Our History - The Building

The area where we live is the Murdishaw area of Runcorn. This is a New Town estate, first started in 1974. When the first phase was built, it was owned and run by the Runcorn New Town Development Corporation (The Devco). The first residents included some Christians who met in one of the builders' huts, sitting on upturned drums for their meetings. At that time, they saw their most important role as supporting other new residents as the estate grew.

As the congregation grew, and as local facilities developed, the church moved its Sunday meetings to Gorsewood Community School.

The National Church denominations had planned the provision of Churches throughout Runcorn New Town, and the Methodist Church had been given responsibility for the Murdishaw area. Using money set aside from the compulsory purchase of an old Methodist Chapel in the established Old Town area of Runcorn, the plans were made for the building of a dedicated Methodist Church in the heart of the Estate.  Being the 1970's though inflation was eating into the value of the reserve, so we had to modify our plans.

A huge amount of fundraising was achieved (if you could open out our building you would find hundreds of names written on the backs of the bricks), and eventually, with the support of national charities including the Rank and Rowntree trusts, we had enough to put together to get our own building.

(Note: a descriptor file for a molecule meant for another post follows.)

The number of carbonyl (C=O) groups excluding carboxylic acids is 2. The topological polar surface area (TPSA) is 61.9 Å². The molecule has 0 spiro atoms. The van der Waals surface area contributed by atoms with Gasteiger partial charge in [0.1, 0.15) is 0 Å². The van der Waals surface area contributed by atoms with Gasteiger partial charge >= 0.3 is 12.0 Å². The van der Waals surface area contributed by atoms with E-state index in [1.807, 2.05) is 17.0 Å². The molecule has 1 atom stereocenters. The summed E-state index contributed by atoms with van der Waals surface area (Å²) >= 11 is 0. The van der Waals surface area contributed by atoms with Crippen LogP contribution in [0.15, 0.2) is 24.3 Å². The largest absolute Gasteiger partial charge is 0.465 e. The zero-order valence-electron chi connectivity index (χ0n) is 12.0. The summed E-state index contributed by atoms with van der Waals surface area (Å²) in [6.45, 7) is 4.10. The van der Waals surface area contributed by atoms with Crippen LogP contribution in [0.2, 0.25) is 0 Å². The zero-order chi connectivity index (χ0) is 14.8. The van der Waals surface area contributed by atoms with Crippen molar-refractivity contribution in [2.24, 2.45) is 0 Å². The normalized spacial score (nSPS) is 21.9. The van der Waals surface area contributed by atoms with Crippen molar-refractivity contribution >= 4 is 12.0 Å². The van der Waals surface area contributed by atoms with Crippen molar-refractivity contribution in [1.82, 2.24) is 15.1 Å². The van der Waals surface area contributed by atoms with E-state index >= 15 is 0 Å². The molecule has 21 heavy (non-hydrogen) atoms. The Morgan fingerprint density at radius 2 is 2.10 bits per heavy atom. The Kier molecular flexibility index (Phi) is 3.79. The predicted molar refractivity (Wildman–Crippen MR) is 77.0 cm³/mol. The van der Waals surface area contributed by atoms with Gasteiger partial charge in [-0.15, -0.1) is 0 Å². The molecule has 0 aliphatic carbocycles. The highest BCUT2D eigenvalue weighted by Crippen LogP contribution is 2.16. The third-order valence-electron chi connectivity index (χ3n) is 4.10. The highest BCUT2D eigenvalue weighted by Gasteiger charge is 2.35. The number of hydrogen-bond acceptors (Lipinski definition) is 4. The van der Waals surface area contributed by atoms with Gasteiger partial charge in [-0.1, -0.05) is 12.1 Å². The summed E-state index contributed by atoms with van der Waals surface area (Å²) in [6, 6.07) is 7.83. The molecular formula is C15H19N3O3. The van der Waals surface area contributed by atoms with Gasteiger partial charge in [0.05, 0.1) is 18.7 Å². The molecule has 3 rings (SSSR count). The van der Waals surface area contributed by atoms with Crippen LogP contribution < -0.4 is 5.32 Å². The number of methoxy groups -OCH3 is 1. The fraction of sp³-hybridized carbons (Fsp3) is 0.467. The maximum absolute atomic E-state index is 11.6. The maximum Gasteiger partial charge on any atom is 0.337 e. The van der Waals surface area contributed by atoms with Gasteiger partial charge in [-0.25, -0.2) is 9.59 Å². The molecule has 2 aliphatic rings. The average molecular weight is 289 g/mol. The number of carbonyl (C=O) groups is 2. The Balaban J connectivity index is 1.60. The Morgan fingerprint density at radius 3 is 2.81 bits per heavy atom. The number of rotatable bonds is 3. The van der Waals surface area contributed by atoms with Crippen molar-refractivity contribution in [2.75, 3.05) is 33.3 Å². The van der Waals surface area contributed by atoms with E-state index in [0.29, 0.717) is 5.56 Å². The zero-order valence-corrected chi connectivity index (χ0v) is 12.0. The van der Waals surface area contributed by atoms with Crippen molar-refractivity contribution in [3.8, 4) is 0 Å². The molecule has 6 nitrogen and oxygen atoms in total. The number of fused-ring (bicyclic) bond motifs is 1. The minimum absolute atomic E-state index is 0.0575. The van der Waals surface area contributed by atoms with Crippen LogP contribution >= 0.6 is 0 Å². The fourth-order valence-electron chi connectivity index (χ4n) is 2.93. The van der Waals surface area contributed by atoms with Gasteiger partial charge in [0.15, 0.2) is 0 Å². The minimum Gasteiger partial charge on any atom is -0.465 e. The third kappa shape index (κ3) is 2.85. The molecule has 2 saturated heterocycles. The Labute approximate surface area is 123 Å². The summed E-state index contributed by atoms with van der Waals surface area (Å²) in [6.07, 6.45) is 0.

In 1979 the new building was opened and we had a home of our own.

Our History - The Ecumenical Partnership

The congregation has never been entirely Methodist, and it has always wanted to be an example of Christian Unity in action. Although denominational issues have never been an issue internally, we have had an up and down journey with regard to relations with local churches of other denominations. Having felt that we had a close relationship with the original congregation of the Anglican Parish church, the relationship with the newly appointed Vicar broke down, and no further development took place until 1983 when Rev Tim Barker was appointed. Tim found he shared a vision with the Methodist Minister Rev Malcolm Atherton that the two churches could work together in many areas. The openness of the Roman Catholic Priest Fr Bill Mellor was also welcomed, as was that of his congregation at St Martin de Porres Church opposite the Health Centre.

Through 1983 - 1984 the ministers and congregations considered how ecumenism could be brought about in our area of Runcorn, as a public commitment to stripping away the ties that hold us back in making God's word of universal impact.

In November 1984, members of both congregations met at a local church at Preston on the Hill and decided that we should seek to share in a Local Ecumenical Partnership (LEP) and formal Sharing Agreement between us. At the same time we would draw up a Covenant to work together between the three churches of Murdishaw, St Berteline's and St Martin's.

Formalising this wish took over 2 years, and on July 6th 1987 we signed both the Covenant and the Sharing Agreement.